Mother Kangaroo: I started to search for cards that might sound awkward with this. Then I realized it doesn’t have Augment.
Multi-Headed: Just getting the +4/+4 buff might be enough.
Really Epic Punch: It’s not really all that epic when you think about it.
Selfie Preservation: By now, some other helpful person has a list of all the lands we can get with Selfie Preservation. Right off the top of my head, I know Forest, Island, and Swamp all have versions. There has to be a Mountain as well, right?
[Copy Editor’s Note: Here you go.]
Serpentine: Landfall is back! (And not particularly expensive to make happen.)
Shellephant: Once again, I make the demand that we get a legendary Elephant (that isn’t Frankie Peanuts). I actually once saw a playtest version of one, but the card didn’t end up getting made.
Slaying Mantis: Slaying Mantis is going to kill stuff and probably get killed in return if you don’t have an instant way to regenerate it or give it indestructible. That’s okay, because the fun has already been had.
Squirrel Dealer: You don’t really want to randomly call people, since they might say no. Remember that the ability triggers only once, so you can’t run around asking everyone hoping you’ll get the right answer. Obviously, if the person says no, they’re dead inside.
Steamflogger Service Rep: Until we got to the red and green cards, I was worried that we weren’t going to be able to assemble enough Contraptions. I worry no more.
Wild Crocodile: Putting the land onto the battlefield would be smarter, but no one ever accused Crocodiles of being Brainiacs.
Willing Test Subject: There’s a reasonable chance you’re going to hear someone at the Prerelease mention the card is broken if you have arbitrarily large amounts of mana.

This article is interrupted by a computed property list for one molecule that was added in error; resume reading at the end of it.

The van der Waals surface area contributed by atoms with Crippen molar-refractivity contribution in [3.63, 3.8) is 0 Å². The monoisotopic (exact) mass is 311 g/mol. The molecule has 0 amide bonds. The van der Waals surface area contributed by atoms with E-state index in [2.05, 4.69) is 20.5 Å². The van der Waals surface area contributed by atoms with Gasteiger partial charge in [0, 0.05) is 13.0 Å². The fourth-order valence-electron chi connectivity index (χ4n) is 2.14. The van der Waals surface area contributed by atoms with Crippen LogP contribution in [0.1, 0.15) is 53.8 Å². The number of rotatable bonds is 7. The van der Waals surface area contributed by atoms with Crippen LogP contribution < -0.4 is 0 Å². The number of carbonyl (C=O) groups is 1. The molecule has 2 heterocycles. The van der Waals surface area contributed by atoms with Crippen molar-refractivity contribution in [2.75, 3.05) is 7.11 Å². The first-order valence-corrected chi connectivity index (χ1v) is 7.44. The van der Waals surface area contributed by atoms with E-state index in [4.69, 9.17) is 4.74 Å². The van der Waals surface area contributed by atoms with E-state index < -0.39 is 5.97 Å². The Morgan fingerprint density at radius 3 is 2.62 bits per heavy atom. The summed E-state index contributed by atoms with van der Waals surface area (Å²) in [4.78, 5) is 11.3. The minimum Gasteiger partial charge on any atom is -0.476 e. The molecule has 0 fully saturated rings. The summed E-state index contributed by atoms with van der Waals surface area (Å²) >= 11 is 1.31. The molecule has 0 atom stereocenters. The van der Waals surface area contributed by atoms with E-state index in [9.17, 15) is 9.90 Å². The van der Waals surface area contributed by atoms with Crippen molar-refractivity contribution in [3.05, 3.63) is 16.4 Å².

Baron von Count: The Baron is going to kill people pretty quickly. I imagine creative deck builders could come up with a storm deck that gets there in a single turn.
Better Than One: Do not choose anyone who’s expecting (whether it’s them or their spouse) or a volunteer fireperson. You have to share your permanents with them (which is nice of you), but if they need to leave quickly, those permanents are gone. This might be one case in which I would waive Rule 13 for you.
Cramped Bunker: You’ll notice we didn’t ban any Unstable cards, but this one seems particularly mean-spirited. Depending on your group, you might want to think twice about including it in your deck.
Dr. Julius Jumblemorph: Dr. Dino can do many things. It’s extra sweet that it can also look into your graveyard (or all your graveyards, Graveyard Busybody!).
The Grand Calcutron: There’s quite a bit going on here, not the least of which is a nod to Richard Garfield’s successful game, Robo Rally. Drawing back up to five cards is quite spicy, although it lets everyone do it too. The major part is that the counterspell player is going to have to both show their hand and place the counterspell in a spot they can get to it if they need. Neat idea which will lead to a new layer in gameplay.